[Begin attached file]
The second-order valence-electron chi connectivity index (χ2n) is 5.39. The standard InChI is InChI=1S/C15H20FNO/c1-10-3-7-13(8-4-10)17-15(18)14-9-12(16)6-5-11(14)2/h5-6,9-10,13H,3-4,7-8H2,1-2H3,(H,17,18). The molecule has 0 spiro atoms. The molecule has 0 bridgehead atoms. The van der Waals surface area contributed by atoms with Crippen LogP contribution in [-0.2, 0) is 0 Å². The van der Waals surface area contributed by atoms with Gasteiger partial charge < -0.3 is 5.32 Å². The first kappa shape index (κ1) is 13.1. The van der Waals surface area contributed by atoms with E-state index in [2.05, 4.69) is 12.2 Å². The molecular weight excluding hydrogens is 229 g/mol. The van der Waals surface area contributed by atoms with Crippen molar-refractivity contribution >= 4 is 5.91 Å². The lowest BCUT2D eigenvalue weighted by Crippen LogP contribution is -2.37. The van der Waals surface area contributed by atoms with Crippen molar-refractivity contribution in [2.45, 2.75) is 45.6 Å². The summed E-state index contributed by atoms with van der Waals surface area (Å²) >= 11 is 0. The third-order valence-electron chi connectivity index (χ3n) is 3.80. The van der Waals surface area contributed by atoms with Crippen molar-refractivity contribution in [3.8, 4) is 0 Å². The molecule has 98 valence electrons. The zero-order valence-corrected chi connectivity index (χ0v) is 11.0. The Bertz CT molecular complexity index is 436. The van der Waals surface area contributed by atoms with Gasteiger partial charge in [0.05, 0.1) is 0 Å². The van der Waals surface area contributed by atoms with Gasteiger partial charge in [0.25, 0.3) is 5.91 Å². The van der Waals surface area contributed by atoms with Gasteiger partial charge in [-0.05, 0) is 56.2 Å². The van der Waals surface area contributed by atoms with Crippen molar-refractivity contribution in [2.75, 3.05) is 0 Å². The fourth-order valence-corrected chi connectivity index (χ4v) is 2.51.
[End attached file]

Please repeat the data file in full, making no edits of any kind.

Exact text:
The second-order valence-electron chi connectivity index (χ2n) is 5.39. The standard InChI is InChI=1S/C15H20FNO/c1-10-3-7-13(8-4-10)17-15(18)14-9-12(16)6-5-11(14)2/h5-6,9-10,13H,3-4,7-8H2,1-2H3,(H,17,18). The molecule has 0 spiro atoms. The molecule has 0 bridgehead atoms. The van der Waals surface area contributed by atoms with Crippen LogP contribution in [-0.2, 0) is 0 Å². The van der Waals surface area contributed by atoms with Gasteiger partial charge < -0.3 is 5.32 Å². The first kappa shape index (κ1) is 13.1. The van der Waals surface area contributed by atoms with E-state index in [2.05, 4.69) is 12.2 Å². The molecular weight excluding hydrogens is 229 g/mol. The van der Waals surface area contributed by atoms with Crippen molar-refractivity contribution >= 4 is 5.91 Å². The lowest BCUT2D eigenvalue weighted by Crippen LogP contribution is -2.37. The van der Waals surface area contributed by atoms with Crippen molar-refractivity contribution in [2.45, 2.75) is 45.6 Å². The summed E-state index contributed by atoms with van der Waals surface area (Å²) >= 11 is 0. The third-order valence-electron chi connectivity index (χ3n) is 3.80. The van der Waals surface area contributed by atoms with Crippen molar-refractivity contribution in [3.8, 4) is 0 Å². The molecule has 98 valence electrons. The zero-order valence-corrected chi connectivity index (χ0v) is 11.0. The Bertz CT molecular complexity index is 436. The van der Waals surface area contributed by atoms with Gasteiger partial charge in [0.05, 0.1) is 0 Å². The van der Waals surface area contributed by atoms with Gasteiger partial charge in [0.25, 0.3) is 5.91 Å². The van der Waals surface area contributed by atoms with Gasteiger partial charge in [-0.05, 0) is 56.2 Å². The van der Waals surface area contributed by atoms with Crippen molar-refractivity contribution in [2.75, 3.05) is 0 Å². The fourth-order valence-corrected chi connectivity index (χ4v) is 2.51.